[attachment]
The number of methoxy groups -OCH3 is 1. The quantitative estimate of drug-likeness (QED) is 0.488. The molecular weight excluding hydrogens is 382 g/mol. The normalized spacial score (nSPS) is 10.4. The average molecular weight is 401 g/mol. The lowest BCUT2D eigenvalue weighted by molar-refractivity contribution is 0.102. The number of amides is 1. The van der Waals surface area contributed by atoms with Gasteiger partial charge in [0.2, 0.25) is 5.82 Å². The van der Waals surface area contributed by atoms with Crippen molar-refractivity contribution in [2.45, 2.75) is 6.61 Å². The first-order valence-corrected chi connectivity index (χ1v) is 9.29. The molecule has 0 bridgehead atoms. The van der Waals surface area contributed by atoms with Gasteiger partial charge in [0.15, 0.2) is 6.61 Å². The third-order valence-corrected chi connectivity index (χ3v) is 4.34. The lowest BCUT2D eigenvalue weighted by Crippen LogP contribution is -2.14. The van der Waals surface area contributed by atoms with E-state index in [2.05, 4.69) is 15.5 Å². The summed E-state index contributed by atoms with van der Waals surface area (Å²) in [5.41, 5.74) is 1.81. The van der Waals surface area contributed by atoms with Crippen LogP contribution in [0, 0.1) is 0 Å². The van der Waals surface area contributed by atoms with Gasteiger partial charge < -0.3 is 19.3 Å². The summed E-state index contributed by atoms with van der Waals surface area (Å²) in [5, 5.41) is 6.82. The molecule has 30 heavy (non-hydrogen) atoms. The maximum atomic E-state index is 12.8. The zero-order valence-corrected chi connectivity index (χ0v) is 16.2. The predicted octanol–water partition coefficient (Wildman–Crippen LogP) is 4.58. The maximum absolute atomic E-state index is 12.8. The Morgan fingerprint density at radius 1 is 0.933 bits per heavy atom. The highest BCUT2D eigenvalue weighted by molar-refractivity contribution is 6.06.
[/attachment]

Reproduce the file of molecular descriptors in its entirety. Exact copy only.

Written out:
The number of methoxy groups -OCH3 is 1. The quantitative estimate of drug-likeness (QED) is 0.488. The molecular weight excluding hydrogens is 382 g/mol. The normalized spacial score (nSPS) is 10.4. The average molecular weight is 401 g/mol. The lowest BCUT2D eigenvalue weighted by molar-refractivity contribution is 0.102. The number of amides is 1. The van der Waals surface area contributed by atoms with Gasteiger partial charge in [0.2, 0.25) is 5.82 Å². The van der Waals surface area contributed by atoms with Crippen molar-refractivity contribution in [2.45, 2.75) is 6.61 Å². The first-order valence-corrected chi connectivity index (χ1v) is 9.29. The molecule has 0 bridgehead atoms. The van der Waals surface area contributed by atoms with Gasteiger partial charge in [0.15, 0.2) is 6.61 Å². The third-order valence-corrected chi connectivity index (χ3v) is 4.34. The lowest BCUT2D eigenvalue weighted by Crippen LogP contribution is -2.14. The van der Waals surface area contributed by atoms with E-state index in [2.05, 4.69) is 15.5 Å². The summed E-state index contributed by atoms with van der Waals surface area (Å²) in [5.41, 5.74) is 1.81. The van der Waals surface area contributed by atoms with Crippen LogP contribution in [0, 0.1) is 0 Å². The van der Waals surface area contributed by atoms with Gasteiger partial charge < -0.3 is 19.3 Å². The summed E-state index contributed by atoms with van der Waals surface area (Å²) in [5, 5.41) is 6.82. The molecule has 30 heavy (non-hydrogen) atoms. The maximum atomic E-state index is 12.8. The zero-order valence-corrected chi connectivity index (χ0v) is 16.2. The predicted octanol–water partition coefficient (Wildman–Crippen LogP) is 4.58. The maximum absolute atomic E-state index is 12.8. The Morgan fingerprint density at radius 1 is 0.933 bits per heavy atom. The highest BCUT2D eigenvalue weighted by molar-refractivity contribution is 6.06.